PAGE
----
Study Finds Genetic Factor for COVID Smell and Taste Loss

Study Finds Genetic Factor for COVID Smell and Taste Loss

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A genetic risk factor could explain why some people lose their senses of smell and taste when they get infected with COVID-19, according to a new study published in the journal Nature Genetics.

The finding could eventually help the 1.6 million people in the U.S. who still can’t smell or have had a change in their ability to smell more than 6 months after getting the coronavirus. The exact cause related to COVID-19 is still unknown, but researchers believe it could be due to damage in a part of the nose called the olfactory epithelium.

“How we get from infection to smell loss remains unclear,” Justin Turner, MD, an associate professor of otolaryngology at Vanderbilt University, told NBC News. Turner was not part of the research team.

“Early data suggests that supporting cells of the olfactory epithelium are the ones mostly being infected by the virus, and presumably this leads to the death of the neurons themselves,” he said. “But we don’t really, really know why and when that happens, and why it seems to preferentially happen in certain individuals.”

Researchers at 23andMe, a genomics and biotechnology company, did the study as part of a larger COVID-19 project, which includes people in the U.S. and the U.K. They analyzed data from nearly 70,000 people who took online surveys after receiving a positive coronavirus test. Among those, 68% reported a loss of smell or taste as a symptom.

The study team compared the genetic differences between those who lost their sense of smell and taste and those who didn’t. They found that a location near two olfactory genes — UGT2A1 and UGT2A2 — is associated with COVID-19 loss of smell and taste. The genetic risk factor makes it 11% more likely for a person with COVID-19 to lose their sense of smell or taste.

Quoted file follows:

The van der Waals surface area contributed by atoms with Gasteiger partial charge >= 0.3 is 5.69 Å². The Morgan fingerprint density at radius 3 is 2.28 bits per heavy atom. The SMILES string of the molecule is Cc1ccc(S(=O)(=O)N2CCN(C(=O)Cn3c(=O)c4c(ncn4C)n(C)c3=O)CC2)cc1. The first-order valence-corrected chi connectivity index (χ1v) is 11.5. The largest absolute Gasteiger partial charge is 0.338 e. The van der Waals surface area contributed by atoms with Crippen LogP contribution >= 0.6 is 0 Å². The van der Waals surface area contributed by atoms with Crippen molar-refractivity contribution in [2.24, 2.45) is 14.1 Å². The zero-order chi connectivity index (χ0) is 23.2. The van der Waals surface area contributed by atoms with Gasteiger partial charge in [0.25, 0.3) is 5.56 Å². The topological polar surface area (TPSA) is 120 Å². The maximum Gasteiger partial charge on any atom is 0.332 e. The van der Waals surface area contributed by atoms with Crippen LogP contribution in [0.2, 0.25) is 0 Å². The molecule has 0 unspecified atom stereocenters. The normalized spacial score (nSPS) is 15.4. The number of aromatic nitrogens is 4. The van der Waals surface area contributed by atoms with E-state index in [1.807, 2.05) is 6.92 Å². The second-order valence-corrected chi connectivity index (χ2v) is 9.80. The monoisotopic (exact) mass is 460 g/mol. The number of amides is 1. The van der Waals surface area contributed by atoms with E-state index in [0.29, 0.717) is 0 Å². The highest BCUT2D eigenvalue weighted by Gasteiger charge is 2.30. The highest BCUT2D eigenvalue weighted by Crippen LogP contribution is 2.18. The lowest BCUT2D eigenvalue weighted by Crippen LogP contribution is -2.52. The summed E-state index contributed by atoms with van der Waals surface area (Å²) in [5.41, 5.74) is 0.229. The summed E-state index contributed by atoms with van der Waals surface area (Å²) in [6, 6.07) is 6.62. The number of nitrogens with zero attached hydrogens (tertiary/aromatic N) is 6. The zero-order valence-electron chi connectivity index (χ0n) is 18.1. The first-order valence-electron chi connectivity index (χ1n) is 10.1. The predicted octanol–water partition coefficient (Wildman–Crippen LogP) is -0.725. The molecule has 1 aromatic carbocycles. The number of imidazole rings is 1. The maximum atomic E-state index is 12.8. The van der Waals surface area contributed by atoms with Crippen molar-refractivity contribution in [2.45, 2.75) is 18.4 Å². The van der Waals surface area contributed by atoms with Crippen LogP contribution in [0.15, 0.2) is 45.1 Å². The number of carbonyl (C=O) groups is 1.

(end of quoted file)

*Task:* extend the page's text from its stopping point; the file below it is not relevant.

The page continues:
The research team also found that women were 11% more likely than men to report a loss of smell and taste. About 73% of those who reported a loss of smell and taste were ages 26-35.

The researchers aren’t sure how the genes are involved, though they suspect that infected cells could lead to smell loss. Typically, the genes are expressed in tissue inside the nose involved with smell and play a role in processing things that have an odor. To use the findings, researchers need to learn more about the genes, how they are expressed, and what their functions are, NBC News reported.

The findings could help lead to treatments. Other research has shown that the loss of taste and smell is related to a “failure to protect the sensory cells of the nose and tongue from viral infection,” Danielle Reed, PhD, associate director of the Monell Chemical Senses Center in Pennsylvania, told NBC News. She was not part of the research team but studies person-to-person differences in the loss of these senses due to COVID-19.

“This study suggests a different direction,” she said. “The pathways that break down the chemicals that cause taste and smell in the first place might be over or underactive, reducing or distorting the ability to taste and smell.”


Nature Genetics: “The UGT2A1/UGT2A2 locus is associated with COVID-19-related loss of smell or taste.”

NBC News: “Genetic risk factor found for Covid-19 smell and taste loss, researchers say.”

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